Last night I finished Philip Pullman’s His Dark Materials trilogy. I was a wreck. I had to take my glasses off during the last thirty pages because I was crying so hard I couldn’t see. I’m still a wreck.
I can’t really give a review of the books without giving a lot away. Suffice to say that I don’t understand what the point is of criticizing the books when there’s so much to love about them. I think they’re better than the Harry Potter series. Pullman doesn’t waste a page, a sentence, or even a single word – I imagine the editing must have been brutal. If it just jumped out of his head like that, I’d have to worry about his sanity.
It’s exhausting to read. Every three pages, at least, I found myself gasping, jumping in my chair, saying, “Oh, shit!” But no one seemed to act out of character – nothing was done for shock value. It was all built in to the story and the characters from the very beginning, an elegant construction. From the first book, I had a foggy impression of what might be coming. Even if I didn’t want to believe it.
There’s a brilliant passage in the third book where one of the characters finds herself in an out-of-body experience – she’s literally lifted up and pulled outside herself. But she realizes that if she doesn’t somehow pull against that metaphysical current, she will never get back to her body and finish what she’s started.
So she begins to remember, purposefully and thoroughly, her physical body. Certain tangible memories that eventually help her reconnect with it. One of those memories I immediately recognized – the graceful dance of her fingers on the keyboard, which is pretty much an eight-hour-a-day experience for me. Sometimes it’s even fun. As Bryan Kest says in one of his classes, “It can be beautiful.”
I began to think about the memories, the corporeal experiences that I might use to find my body again, should I ever lose it. (Not that I would. Under most circumstances I’m strongly rooted in my body, even if it feels unbalanced. I have to be pretty well sloshed or otherwise drugged to start leaving my body – and mostly that means I just feel numb.)
But the light speed of my fingers on the keyboard was a beginning.
Then the sensation of pregnancy, of feeling my daughter move inside me for the first time.
Sex, for sure.
Chocolate. The warm, soft texture, slightly bitter in the back of my mouth. Coffee, dark and strong and warm in my hands through the cup.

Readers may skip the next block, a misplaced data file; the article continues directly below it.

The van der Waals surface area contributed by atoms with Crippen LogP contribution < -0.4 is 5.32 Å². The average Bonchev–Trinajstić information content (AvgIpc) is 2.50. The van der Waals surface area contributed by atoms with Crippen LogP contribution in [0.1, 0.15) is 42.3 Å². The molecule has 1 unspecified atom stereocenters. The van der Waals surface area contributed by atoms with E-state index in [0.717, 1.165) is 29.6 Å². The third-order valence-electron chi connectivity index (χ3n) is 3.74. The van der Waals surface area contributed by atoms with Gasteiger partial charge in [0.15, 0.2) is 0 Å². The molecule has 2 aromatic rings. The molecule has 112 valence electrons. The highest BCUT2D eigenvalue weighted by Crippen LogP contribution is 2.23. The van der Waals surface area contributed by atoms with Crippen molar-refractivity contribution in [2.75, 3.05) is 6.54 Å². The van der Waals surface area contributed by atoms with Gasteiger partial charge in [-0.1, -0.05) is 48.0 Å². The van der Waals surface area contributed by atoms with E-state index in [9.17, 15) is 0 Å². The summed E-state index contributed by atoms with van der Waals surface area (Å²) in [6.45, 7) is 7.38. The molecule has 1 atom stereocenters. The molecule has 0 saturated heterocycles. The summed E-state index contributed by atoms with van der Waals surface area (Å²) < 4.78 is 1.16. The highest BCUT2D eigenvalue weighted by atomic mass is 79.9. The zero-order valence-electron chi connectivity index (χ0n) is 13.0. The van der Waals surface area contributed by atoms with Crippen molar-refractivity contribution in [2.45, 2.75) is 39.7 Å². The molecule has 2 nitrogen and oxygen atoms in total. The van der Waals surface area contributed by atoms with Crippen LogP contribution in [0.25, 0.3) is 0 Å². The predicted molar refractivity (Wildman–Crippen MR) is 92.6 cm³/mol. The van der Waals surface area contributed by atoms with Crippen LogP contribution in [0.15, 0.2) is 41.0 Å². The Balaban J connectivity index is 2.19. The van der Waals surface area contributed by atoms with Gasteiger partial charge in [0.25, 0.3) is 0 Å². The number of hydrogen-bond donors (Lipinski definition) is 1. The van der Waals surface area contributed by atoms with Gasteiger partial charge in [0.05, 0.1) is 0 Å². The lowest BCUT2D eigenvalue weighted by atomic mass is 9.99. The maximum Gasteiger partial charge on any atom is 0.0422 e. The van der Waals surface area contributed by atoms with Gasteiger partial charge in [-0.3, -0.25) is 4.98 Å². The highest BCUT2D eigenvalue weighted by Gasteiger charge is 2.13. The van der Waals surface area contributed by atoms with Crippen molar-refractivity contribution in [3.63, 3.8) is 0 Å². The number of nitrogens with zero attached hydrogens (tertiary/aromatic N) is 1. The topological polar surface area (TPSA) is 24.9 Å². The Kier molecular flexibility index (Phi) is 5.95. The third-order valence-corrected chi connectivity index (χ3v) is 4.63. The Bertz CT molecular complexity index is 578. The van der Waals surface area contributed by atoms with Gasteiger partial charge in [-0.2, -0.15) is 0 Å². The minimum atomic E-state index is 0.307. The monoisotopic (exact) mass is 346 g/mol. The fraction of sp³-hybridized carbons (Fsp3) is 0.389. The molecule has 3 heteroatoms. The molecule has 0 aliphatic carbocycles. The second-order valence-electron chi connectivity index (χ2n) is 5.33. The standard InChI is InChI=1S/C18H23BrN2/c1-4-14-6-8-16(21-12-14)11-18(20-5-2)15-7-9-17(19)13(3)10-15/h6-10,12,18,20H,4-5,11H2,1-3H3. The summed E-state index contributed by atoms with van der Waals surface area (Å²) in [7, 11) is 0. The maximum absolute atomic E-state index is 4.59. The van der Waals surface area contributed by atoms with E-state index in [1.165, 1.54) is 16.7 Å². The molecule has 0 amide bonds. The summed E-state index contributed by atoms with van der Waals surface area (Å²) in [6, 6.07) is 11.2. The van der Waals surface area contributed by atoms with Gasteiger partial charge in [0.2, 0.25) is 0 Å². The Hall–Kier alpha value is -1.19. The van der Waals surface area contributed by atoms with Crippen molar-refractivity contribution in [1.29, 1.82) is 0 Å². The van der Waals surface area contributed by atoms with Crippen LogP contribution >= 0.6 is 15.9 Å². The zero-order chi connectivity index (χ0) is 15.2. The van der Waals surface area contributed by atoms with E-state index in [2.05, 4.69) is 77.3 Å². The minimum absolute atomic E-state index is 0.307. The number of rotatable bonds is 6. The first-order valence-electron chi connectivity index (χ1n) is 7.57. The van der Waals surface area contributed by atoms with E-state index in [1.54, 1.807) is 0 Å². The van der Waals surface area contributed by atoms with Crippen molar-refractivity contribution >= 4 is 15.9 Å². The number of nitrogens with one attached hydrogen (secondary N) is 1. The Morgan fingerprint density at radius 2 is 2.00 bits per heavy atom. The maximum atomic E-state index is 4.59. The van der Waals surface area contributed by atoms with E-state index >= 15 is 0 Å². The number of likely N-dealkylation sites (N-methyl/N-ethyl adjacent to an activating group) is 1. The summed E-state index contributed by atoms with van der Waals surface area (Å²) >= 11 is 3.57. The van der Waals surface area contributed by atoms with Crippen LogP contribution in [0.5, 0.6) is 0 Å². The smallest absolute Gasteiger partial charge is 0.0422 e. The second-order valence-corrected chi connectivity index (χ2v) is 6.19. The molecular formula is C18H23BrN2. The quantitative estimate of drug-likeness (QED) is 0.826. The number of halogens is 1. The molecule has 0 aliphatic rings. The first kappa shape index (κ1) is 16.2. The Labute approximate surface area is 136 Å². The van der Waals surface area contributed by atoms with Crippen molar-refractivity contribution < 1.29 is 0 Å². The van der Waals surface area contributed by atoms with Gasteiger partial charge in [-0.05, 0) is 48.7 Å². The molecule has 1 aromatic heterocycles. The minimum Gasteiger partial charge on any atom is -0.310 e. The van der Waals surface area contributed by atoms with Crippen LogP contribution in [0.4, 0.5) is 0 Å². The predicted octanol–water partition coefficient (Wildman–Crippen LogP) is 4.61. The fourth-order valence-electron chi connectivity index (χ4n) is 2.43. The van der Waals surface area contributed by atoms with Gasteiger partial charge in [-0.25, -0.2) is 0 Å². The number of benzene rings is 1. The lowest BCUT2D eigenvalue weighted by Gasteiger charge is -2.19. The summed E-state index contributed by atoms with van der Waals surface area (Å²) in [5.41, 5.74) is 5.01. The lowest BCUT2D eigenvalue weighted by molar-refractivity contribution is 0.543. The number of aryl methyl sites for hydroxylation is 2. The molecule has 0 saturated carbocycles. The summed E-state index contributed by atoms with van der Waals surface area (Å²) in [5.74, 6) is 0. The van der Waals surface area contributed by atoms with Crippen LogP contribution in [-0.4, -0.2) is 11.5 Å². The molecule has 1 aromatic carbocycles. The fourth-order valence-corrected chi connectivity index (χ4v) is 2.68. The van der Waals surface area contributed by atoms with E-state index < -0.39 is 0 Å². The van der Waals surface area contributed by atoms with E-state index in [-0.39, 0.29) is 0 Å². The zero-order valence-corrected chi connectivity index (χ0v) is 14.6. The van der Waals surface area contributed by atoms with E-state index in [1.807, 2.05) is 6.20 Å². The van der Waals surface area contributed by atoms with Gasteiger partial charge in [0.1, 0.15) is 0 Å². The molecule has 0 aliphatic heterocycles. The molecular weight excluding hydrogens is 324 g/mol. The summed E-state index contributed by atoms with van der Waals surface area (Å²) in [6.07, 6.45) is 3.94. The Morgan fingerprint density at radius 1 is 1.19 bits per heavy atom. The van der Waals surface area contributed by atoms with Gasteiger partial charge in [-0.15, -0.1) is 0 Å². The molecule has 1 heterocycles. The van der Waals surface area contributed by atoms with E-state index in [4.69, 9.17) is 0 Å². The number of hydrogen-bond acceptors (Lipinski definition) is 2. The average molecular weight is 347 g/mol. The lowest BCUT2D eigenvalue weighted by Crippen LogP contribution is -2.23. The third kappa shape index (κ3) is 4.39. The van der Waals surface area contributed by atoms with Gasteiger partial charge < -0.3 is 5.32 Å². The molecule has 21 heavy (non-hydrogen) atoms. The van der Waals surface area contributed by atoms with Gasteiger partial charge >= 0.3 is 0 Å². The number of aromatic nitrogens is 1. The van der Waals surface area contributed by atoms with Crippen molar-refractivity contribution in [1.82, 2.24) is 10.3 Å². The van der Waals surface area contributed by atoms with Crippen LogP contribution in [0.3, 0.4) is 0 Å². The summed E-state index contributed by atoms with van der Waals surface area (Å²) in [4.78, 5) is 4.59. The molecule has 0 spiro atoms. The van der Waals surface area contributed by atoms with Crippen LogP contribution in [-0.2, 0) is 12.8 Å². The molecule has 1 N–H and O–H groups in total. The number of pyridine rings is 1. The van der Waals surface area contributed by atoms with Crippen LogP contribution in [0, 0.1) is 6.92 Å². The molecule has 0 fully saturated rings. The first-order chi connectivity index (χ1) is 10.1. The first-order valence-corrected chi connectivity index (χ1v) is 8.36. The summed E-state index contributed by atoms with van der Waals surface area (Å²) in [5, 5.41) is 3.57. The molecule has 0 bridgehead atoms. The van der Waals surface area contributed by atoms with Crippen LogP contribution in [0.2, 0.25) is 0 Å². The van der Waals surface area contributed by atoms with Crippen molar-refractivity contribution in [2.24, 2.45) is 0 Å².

The unspeakable bliss of walking from sweltering, humid outdoor air into an air-conditioned house or store. And its opposite – suddenly being surrounded by warmth when you’re chilly or cold. A warm bed partner can do that – well, even a sweater or a good thick blanket can do that.
The soft toes of my daughter kneading my legs as she drops off to sleep.
The scorching relief of a hot car seat, when your back is aching from sitting at a desk all day. The wave of hot air hits you when you open the door, then you sit down and the narcotic heat of the leather seat settles into your back, better than any massage could be.
Flour and butter, when you’re cutting them in together for biscuits or pastry or shortbread – the mixture is soft and cold between your fingers, and if you’re paying attention, you take a whiff of the combination, right before you add the water to bring the dough together. It smells like home.
“… heavy and soft with love.”
It’s a phrase from the third book. I think I’ll hold on to it for a while. It reminds me of the way my daughter relaxes onto my shoulder or tucks her head in the crook of my neck when she’s sleepy, and sometimes when she’s just woken up. It reminds me of the utter relaxation that happens once every so often, when my legs are shaved and the sheets are clean, when I slip into bed next to my husband and something deep and warm and gentle connects between us.
It reminds me that for us, for humans, emotion expresses itself through our bodies. And I think if that flow is easy and open, even if the emotion is hard and overwhelming, it will, eventually, pass on. And the good stuff replicates itself. Our bodies want to be in love, and not just with our partners – with everything.
Wishing you peace and love, and a world without fear. Wishing it for everyone.